Valor Friday

| November 25, 2022

Captain Maurice Britt

This week’s subject comes by way of a request. Maurice Britt was a professional football player (Detroit Lions), lieutenant governor of Arkansas, and a recipient of all four of the country’s highest awards for combat bravery.

Born in Lonoke County, Arkansas in 1919, Maurice graduated as valedictorian from Lonoke High School in 1937. From there he went to the University of Arkansas Fayetteville on an athletic scholarship, playing football and basketball. He’d acquired the nickname “Footsie” after winning a pair of shoes at a local fair as a teen.

While at Fayetteville, the 6-foot-4 Britt participated in the US Army Reserve Officer Training Corps (ROTC) program. On his graduation in June 1941 he was commissioned a lieutenant of infantry in the Army Reserve. Now you’ll recall that 1941 was an eventful year for the reserve components. They had virtually all (Guard and Reserve) been activated in February of that year, ostensibly for a year of training. The Japanese Attack on Pearl Harbor on 7 December would greatly extend that one year.

After graduating college, Britt was selected by the Detroit Lions of the National Football League. He played with the team for the 1941 football season. When Pearl Harbor plunged the US fully into the already raging World War II, Britt was called to active duty. He received a partial deferment so he could finish the 1941 season with the Lions, but was then sent to the 3rd Infantry Division upon his activation.

The NFL reports on Britt’s pro ball career thusly;

Britt, though, made only a small ripple in his rookie season with the Lions. He caught just one pass in nine games, a 45-yard touchdown reception that helped the Lions beat the Philadelphia Eagles, one of just four Lions wins that season. Byron “Whizzer” White, the future associate justice of the United States Supreme Court, was the star of that team. He had led the league in rushing his first two seasons in the NFL, and he used the money he made to pay his tuition at Yale Law School.

According to a description of the Eagles game from a May 2008 article about Britt in Army magazine, on the play before Britt’s touchdown, White had caught a 12-yard pass from a young equipment manager turned fullback, Steve Belichick. Belichick would go on to have a distinguished football scouting and coaching career, and his only child, Bill, has won six Super Bowls as the coach of the New England Patriots.

None of the three men would ever play again in the NFL after that victory over Chicago ended the 1941 season. The country was a week away from the attack on Pearl Harbor, which would draw the United States into World War II, and all three would go to war. White was a Navy intelligence officer. Belichick was a Navy armed guard officer with an amphibious task force in the Pacific.

Britt was an officer in the 30th Infantry Regiment part of the 3rd Infantry Division (3rd ID). The 30th Infantry carried a lineage dating back to the War of 1812. During the First World War, the 30th Infantry was part of the 3rd ID when they earned the nickname “Rock of the Marne.”

The division, including the 30th Infantry, held back a massive German attack at Château-Thierry, France, keeping the Germans from crossing the Marne River. The division’s commanding general Major General Joseph T. Dickman famously cried out “Nous Resterons La” (We Shall Remain Here) as his men refused to retreat while all the other Allied units around them withdrew.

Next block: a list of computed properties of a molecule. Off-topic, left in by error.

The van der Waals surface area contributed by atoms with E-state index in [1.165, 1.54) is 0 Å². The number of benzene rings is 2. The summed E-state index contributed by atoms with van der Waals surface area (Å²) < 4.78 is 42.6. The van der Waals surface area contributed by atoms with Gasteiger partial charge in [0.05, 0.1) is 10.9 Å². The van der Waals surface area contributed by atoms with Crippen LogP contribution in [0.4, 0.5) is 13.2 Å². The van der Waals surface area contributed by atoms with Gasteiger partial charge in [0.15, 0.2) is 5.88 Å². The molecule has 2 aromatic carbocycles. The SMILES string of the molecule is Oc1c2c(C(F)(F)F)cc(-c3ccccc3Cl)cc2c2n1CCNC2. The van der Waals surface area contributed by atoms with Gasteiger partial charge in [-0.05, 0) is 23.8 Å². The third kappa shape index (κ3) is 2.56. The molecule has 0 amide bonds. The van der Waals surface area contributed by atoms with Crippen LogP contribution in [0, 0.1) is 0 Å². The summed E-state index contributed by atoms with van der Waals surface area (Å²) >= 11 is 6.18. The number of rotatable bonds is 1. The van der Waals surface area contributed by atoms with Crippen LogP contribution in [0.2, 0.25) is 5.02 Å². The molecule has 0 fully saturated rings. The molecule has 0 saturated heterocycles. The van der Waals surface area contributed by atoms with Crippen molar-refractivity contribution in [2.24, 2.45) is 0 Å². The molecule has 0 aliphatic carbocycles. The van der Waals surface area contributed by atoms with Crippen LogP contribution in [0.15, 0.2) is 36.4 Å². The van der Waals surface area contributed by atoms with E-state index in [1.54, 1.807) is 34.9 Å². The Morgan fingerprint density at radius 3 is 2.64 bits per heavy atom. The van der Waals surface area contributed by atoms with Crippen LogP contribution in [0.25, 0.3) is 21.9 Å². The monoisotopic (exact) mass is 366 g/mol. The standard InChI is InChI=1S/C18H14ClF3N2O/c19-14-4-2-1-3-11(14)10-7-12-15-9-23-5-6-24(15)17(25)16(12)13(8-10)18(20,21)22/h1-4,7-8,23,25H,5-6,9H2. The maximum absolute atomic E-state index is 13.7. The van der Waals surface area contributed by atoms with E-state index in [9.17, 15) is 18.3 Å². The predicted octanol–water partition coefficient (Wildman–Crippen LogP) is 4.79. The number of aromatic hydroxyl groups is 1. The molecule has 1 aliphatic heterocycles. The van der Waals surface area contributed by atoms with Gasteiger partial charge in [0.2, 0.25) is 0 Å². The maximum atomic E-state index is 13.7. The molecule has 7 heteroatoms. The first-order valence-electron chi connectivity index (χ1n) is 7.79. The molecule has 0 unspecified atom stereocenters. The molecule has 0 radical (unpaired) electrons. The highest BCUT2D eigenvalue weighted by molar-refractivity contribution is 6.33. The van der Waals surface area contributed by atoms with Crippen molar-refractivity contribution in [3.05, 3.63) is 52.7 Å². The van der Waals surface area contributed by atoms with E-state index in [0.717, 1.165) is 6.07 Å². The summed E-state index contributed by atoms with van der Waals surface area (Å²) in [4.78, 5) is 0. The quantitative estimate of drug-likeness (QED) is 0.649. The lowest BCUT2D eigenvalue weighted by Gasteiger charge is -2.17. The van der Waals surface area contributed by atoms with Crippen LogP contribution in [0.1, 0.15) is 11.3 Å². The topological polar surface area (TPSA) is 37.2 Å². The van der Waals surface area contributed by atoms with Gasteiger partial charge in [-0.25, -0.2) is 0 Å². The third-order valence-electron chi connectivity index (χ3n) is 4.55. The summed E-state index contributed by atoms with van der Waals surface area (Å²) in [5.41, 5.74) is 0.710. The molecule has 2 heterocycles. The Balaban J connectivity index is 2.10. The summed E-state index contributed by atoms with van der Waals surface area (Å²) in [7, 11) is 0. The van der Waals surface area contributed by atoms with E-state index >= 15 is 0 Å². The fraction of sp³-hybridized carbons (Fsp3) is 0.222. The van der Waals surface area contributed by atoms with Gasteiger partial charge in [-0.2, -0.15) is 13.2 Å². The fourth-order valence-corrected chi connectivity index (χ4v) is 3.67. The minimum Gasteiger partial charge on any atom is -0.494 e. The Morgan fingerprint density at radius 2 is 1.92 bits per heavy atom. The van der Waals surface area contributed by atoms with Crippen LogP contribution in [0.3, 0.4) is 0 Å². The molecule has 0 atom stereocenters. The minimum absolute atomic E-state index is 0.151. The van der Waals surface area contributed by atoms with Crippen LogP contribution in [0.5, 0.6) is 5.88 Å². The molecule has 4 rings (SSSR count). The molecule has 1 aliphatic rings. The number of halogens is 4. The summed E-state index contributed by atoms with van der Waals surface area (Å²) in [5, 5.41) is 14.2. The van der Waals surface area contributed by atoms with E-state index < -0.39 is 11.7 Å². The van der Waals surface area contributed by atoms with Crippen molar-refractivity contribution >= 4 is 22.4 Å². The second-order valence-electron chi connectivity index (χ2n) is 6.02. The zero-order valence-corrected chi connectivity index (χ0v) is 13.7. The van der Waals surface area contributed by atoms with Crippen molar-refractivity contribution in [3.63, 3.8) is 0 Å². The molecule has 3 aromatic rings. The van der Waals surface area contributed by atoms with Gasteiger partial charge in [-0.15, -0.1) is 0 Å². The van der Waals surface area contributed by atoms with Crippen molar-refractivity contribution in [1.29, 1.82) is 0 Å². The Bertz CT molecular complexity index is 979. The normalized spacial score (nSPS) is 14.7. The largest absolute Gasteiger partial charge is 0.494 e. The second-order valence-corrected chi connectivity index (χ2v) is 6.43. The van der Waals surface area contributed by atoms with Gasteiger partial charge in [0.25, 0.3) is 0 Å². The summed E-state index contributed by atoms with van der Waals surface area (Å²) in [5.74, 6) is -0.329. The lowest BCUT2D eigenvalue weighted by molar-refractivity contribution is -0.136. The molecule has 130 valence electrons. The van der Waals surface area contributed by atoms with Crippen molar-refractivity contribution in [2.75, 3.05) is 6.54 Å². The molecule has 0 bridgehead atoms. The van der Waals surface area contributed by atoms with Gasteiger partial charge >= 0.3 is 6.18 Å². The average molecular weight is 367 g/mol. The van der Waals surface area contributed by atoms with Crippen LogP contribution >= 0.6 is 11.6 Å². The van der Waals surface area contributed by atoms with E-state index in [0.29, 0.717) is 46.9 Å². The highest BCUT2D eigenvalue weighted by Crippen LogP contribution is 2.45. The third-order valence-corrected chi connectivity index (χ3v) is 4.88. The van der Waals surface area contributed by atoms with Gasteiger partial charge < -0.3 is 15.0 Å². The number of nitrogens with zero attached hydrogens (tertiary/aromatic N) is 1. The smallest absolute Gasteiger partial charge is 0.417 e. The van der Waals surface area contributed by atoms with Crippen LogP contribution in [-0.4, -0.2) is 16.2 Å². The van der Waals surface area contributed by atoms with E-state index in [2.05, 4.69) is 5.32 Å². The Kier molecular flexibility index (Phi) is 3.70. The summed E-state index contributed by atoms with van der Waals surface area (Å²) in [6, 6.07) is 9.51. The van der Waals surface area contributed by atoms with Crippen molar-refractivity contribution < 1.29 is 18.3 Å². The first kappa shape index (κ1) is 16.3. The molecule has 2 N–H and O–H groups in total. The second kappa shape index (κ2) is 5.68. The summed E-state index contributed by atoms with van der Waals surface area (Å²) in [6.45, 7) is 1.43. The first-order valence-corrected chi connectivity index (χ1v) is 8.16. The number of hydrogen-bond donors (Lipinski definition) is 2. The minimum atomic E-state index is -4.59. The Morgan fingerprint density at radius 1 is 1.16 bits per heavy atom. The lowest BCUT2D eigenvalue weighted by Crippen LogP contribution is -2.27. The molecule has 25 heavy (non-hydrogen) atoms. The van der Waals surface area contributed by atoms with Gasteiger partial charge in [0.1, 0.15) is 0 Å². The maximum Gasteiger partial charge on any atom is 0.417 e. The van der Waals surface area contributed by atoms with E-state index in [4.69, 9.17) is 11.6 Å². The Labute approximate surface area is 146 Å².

During World War II the 3rd ID continued with their legacy of incredible battlefield bravery, of which Britt played an impressive role. Audie Murphy, often billed as the most decorated American foot soldier of the war, was also a member of the 3rd ID. A German Shepard-Husky-Collie mix named Chips was with the division too. The valiant pup earned himself a Distinguished Service Cross, Silver Star, and Purple Heart. I previously talked about him here. In total, the division saw more than 530 days of combat during the war.

With the entry of the US into the war, many units that were on active duty were immediately moved to various coastal defense positions, fearing a Japanese invasion. The 3rd ID was initially assigned to defend the West Coast.

Soon though, the 3rd ID would be sent to England. From there, they were some of the first American ground units to engage in combat when they landed in Morocco during Operation Torch on 8 November 1942.

Britt was a platoon leader in Company L of the 3rd Battalion, 30th Infantry when they came ashore. From their beachhead at Casablanca, by 11 November, Armistice Day, they had secured the whole city. The division helped to capture half of French Morocco. They then remained there for a few months, missing the Tunisian Campaign.

January 1943 saw Morocco host President Roosevelt and Prime Minister Churchill at the Casablanca Conference. This was the Allied conference that specified the demand for unconditional surrender of the Axis as the terms for peace. During the conference, the men of 3rd Battalion, 30th Infantry provided security for the heads of state in attendance. Britt was leading a platoon in that battalion.

In February 1943 famed Major General Lucian Truscott took command of the division. He instituted a strict training regime, to prepare the men for the Italian Campaign. Truscott would later earn the Distinguished Service Cross during that campaign.

To get ready for another amphibious invasion (of Sicily and then mainland Italy), the division underwent significant training. Part of this the men called the “Truscott Trot”, in which the general required all of his men to make a five mile march in an hour and then a four mile march in an hour thereafter.